This post is part of the “Big Data for Business” tutorial. In this tutorial, I explain various aspects of handling data right within a company. If you should remain sceptical, I wouldn’t recommend Terminator. There, the question remains: is AI dangerous at all?

This is the last post of my series about the topics I care most about. This time, I will focus on Analytics and AI. Especially the last topic (AI) has been a major buzz-word this year, so it is interesting to see what might happen in 2019. Therefore, my predictions for 2019 are:

1. Governance will be seen as major enabler – or blocker – for self-service analytics. Self-service Analytics will become a key goal for most companies

Let’s stay on the ground: a “deal-breaker” for Advanced Analytics and Data Science is often the inability to access data (fast) or bad data quality. Both topics can be handled well if data governance is treated with major investments within enterprises. I often see data scientists waiting for days or weeks to access data. Once they have access to data, they only figure out that the quality is very bad. Let’s face it: data governance wasn’t important in enterprises nor attractive. Nobody I know was stating that he applied a great data governance strategy. Other topics are more interesting to talk about. Nevertheless, if an enterprise continues to treat data governance as done till now, it will block data science from being successful. A lot of consulting companies currently market the term “self-service analytics” – but this is simply not achievable without data governance in place. Next year, more and more companies will figure this out and either apply a data governance strategy or risk to fail with their data driven efforts.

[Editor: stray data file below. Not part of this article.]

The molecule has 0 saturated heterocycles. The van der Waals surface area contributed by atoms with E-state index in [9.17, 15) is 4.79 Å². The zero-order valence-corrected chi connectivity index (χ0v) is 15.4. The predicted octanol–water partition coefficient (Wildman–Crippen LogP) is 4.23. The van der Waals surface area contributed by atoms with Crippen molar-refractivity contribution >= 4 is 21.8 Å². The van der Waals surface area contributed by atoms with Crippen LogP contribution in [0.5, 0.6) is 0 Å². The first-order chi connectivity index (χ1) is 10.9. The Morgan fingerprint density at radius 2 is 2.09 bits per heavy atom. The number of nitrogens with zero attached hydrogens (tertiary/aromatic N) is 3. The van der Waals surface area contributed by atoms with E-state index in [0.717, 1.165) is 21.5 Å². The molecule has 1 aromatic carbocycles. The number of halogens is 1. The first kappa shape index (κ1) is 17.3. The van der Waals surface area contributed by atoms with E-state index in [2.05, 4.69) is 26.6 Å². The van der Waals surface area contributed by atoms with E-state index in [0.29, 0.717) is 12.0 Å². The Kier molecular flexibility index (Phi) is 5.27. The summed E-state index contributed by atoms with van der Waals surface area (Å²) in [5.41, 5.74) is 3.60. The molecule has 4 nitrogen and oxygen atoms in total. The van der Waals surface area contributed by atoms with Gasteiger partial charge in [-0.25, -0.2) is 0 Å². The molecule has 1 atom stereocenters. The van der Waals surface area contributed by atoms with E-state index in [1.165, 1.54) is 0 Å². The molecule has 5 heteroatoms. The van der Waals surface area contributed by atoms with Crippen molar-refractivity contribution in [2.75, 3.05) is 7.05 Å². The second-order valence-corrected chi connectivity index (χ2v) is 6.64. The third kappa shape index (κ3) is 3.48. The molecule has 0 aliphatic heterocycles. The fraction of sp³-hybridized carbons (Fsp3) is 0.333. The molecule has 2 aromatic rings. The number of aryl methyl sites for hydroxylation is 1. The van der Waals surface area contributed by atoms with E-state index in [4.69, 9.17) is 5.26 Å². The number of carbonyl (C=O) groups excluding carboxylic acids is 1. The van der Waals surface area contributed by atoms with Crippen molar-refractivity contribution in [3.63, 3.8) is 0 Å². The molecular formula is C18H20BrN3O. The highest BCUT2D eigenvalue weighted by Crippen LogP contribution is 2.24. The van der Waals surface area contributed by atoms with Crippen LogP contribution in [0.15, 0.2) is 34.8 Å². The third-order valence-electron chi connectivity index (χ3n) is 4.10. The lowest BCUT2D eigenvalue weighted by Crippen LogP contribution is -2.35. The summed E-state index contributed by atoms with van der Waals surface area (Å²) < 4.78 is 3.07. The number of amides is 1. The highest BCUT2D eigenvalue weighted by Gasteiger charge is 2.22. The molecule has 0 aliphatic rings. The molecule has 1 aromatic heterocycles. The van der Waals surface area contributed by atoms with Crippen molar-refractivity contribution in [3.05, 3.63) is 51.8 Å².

2. AI will continue to be a buzz-word, creating even more confusion in 2019 than it did before